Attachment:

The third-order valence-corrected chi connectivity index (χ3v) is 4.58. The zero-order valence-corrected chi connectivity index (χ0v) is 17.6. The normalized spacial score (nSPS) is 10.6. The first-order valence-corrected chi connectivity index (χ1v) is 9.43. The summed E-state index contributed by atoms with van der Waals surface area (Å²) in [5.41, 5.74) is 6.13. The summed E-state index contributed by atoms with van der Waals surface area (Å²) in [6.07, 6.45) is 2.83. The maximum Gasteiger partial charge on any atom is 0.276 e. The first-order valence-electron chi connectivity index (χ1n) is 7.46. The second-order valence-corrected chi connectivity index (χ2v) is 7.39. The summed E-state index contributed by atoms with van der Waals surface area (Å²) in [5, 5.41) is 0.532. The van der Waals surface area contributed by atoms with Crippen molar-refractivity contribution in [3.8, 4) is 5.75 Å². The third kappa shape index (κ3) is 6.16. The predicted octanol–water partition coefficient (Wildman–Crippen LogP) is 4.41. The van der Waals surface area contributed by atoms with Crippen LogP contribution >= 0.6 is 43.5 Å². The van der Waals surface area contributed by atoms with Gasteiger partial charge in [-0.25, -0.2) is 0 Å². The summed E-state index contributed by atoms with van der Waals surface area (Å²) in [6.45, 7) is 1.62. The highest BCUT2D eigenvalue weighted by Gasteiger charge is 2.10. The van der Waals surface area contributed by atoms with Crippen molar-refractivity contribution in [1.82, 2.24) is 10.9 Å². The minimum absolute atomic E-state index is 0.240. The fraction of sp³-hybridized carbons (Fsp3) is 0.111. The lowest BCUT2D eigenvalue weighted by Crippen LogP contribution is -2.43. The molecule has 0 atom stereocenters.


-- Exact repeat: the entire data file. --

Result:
The third-order valence-corrected chi connectivity index (χ3v) is 4.58. The zero-order valence-corrected chi connectivity index (χ0v) is 17.6. The normalized spacial score (nSPS) is 10.6. The first-order valence-corrected chi connectivity index (χ1v) is 9.43. The summed E-state index contributed by atoms with van der Waals surface area (Å²) in [5.41, 5.74) is 6.13. The summed E-state index contributed by atoms with van der Waals surface area (Å²) in [6.07, 6.45) is 2.83. The maximum Gasteiger partial charge on any atom is 0.276 e. The first-order valence-electron chi connectivity index (χ1n) is 7.46. The second-order valence-corrected chi connectivity index (χ2v) is 7.39. The summed E-state index contributed by atoms with van der Waals surface area (Å²) in [5, 5.41) is 0.532. The van der Waals surface area contributed by atoms with Crippen molar-refractivity contribution in [3.8, 4) is 5.75 Å². The third kappa shape index (κ3) is 6.16. The predicted octanol–water partition coefficient (Wildman–Crippen LogP) is 4.41. The van der Waals surface area contributed by atoms with Crippen LogP contribution >= 0.6 is 43.5 Å². The van der Waals surface area contributed by atoms with Gasteiger partial charge in [-0.25, -0.2) is 0 Å². The summed E-state index contributed by atoms with van der Waals surface area (Å²) in [6.45, 7) is 1.62. The highest BCUT2D eigenvalue weighted by Gasteiger charge is 2.10. The van der Waals surface area contributed by atoms with Crippen molar-refractivity contribution in [1.82, 2.24) is 10.9 Å². The minimum absolute atomic E-state index is 0.240. The fraction of sp³-hybridized carbons (Fsp3) is 0.111. The lowest BCUT2D eigenvalue weighted by Crippen LogP contribution is -2.43. The molecule has 0 atom stereocenters.